Dürer’s rhino and and numerous unicorns are  depicted in ‘Historiae naturalis de quadrupedibus libri’ by Joannes Jonstonus,  with engravings by Mathias Merian, 1657.

It was once widely believed that helically grooved ‘horns’ in early museum collections belonged to the mythical unicorn. Eventually they were identified as the tusk of the male narwhal, a whale living in Arctic waters. This tooth can grow up to three metres long and its natural spiral shape influenced the way that unicorn horns have been depicted from medieval times.

These tusks were rare finds, occasionally brought back by mariners from northern lands. They were highly valued and reputed to neutralise any poison if ground up and put in liquid. Queen Elizabeth 1st paid the equivalent of a third of a million pounds for a single horn.


Albertus Magnus describeth one ten foot long, and at the base about thirteen inches compass. And that of Antwerp is not much inferior to it; which best agree unto the descriptions of Sea-Unicorns; for these are of that strength and bigness, as able to penetrate the ribs of ships.

Thomas Brown Pseudodoxia 1658

The unicorn is no longer the shy, magical creature of the deep forest but has now been put to work selling anything vaguely glittery, shiny or colourful — in fact anything that can be
‘unicornified’.
Femurs of moa (Dinornis sp.) and the dried foot of an emu (Dromaius novaehollandiae)

Richard Owen, Victorian palaeontologist and first superintendent of the Natural History Museum, examined a small bone fragment sent from New Zealand and predicted it belonged to a flightless bird far larger than any known to be living now. He named it Dinornis, meaning ‘terrible bird’, and was able to reconstruct a full skeleton after receiving more bones a few years later.

Maori legends describe huge birds roaming the islands

The moa were giant wingless birds living in the forests of New Zealand. They became extinct around 1400CE through overhunting after the arrival of the Polynesian settlers. Prior to the arrival of humans the moas only predator was the massive Haast’s eagle, larger than today’s most powerful living eagles.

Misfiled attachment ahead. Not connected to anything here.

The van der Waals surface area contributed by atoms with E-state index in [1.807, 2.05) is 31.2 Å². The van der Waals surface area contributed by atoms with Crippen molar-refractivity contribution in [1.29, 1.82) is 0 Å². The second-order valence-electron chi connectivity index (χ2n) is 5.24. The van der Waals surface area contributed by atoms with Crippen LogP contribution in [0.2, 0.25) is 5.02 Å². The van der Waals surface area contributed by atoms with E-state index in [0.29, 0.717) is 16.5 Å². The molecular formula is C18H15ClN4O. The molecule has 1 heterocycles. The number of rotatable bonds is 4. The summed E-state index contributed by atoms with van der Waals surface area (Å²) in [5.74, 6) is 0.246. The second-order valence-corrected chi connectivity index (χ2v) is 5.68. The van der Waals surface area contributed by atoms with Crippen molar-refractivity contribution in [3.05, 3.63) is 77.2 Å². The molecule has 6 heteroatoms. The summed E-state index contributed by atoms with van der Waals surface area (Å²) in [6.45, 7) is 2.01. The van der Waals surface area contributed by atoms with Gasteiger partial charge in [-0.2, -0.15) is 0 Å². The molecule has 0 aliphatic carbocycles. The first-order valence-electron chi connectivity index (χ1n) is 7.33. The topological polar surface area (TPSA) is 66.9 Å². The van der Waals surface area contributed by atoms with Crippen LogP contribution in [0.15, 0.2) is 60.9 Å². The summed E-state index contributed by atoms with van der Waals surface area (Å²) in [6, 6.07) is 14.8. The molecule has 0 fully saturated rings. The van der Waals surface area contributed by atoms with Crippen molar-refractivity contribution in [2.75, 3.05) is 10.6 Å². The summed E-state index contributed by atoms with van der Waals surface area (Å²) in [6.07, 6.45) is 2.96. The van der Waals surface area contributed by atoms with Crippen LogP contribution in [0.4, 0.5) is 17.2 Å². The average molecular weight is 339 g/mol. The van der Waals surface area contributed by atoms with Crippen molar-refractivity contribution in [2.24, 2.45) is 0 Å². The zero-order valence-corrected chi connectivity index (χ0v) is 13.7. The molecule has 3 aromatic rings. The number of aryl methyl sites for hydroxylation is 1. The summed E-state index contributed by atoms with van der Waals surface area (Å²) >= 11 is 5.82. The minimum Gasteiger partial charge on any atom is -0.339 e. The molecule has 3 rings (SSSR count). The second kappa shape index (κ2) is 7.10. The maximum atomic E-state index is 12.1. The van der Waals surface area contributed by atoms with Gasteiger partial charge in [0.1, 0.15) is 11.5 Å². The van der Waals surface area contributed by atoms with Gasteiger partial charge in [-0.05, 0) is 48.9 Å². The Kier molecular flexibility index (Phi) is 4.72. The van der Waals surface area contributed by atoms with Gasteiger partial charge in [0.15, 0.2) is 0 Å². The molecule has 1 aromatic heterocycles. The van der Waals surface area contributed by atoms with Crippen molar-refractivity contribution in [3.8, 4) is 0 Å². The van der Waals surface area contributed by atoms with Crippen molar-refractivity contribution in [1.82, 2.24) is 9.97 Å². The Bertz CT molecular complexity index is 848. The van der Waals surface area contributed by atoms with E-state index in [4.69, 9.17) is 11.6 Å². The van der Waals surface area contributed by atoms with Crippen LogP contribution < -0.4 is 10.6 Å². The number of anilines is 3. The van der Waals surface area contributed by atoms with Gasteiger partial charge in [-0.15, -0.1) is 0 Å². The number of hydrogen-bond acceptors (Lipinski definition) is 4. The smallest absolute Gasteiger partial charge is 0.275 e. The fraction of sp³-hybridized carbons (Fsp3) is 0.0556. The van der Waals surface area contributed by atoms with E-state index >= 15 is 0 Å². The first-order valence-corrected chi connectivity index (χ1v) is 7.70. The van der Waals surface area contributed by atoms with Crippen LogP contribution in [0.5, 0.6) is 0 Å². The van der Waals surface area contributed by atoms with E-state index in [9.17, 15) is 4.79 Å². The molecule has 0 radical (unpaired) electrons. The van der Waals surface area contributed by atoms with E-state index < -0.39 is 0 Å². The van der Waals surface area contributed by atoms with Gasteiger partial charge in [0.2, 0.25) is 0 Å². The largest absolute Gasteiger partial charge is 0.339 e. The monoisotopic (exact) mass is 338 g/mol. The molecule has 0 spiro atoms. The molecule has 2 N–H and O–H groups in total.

Mythical birds from ‘Historiae naturalis de avibus libri’ by Joannes Jonstonus with engravings by Mathias Merian published in parts between 1657 and 1660.

From ‘Pseudodoxia Epidemica or Enquiries into very many received tenents and commonly presumed truths’

Thomas Brown 1646

The phoenix, that famous bird of Arabia; though I am not quite sure that its existence is not all a fable. It is said that there is only one in existence in the whole world, and that that one has not been seen very often.We are told that this bird is of the size of an eagle, and has a brilliant golden plumage around the neck.

Pliny the Elder, ‘Natural History’ 77CE

Alice did not quite like the look of the creature…

Alice was wise to be cautious as the griffin was known to be a fearsome, predatory beast.

‘Alice in Wonderland’ Lewis Carroll, 1865

The basilisk, or cockatrice, was believed to hatch from a snake’s egg and has long been an object of complete terror.

Its touch, breath and particularly its malevolent gaze were thought to be lethal. Such was the strength of its poison it could flow up a weapon and destroy the bearer. Travellers were advised to carry a mirror and a weasel for their protection. In later times it acquired the body parts of a rooster.

Cockatrice from ‘Historiae naturalis de avibus libri’ by Joannes Jonstonus with engravings by Mathias Merian published in parts between 1657 and 1660.

It is gross in Body, of fiery Eyes and sharp Head, on which it wears a Crest, like a Cock’s Comb. Its poison infects the Air so that no Animal can live near it. They are bred in the Solitudes of Africa. It does not, like other Serpents, creep on Earth.

‘Natural History of Serpents’ Charles Owen 1742

Acknowledgements

Exhibition co-curated, written, and designed by Jude Harris and Matt Williams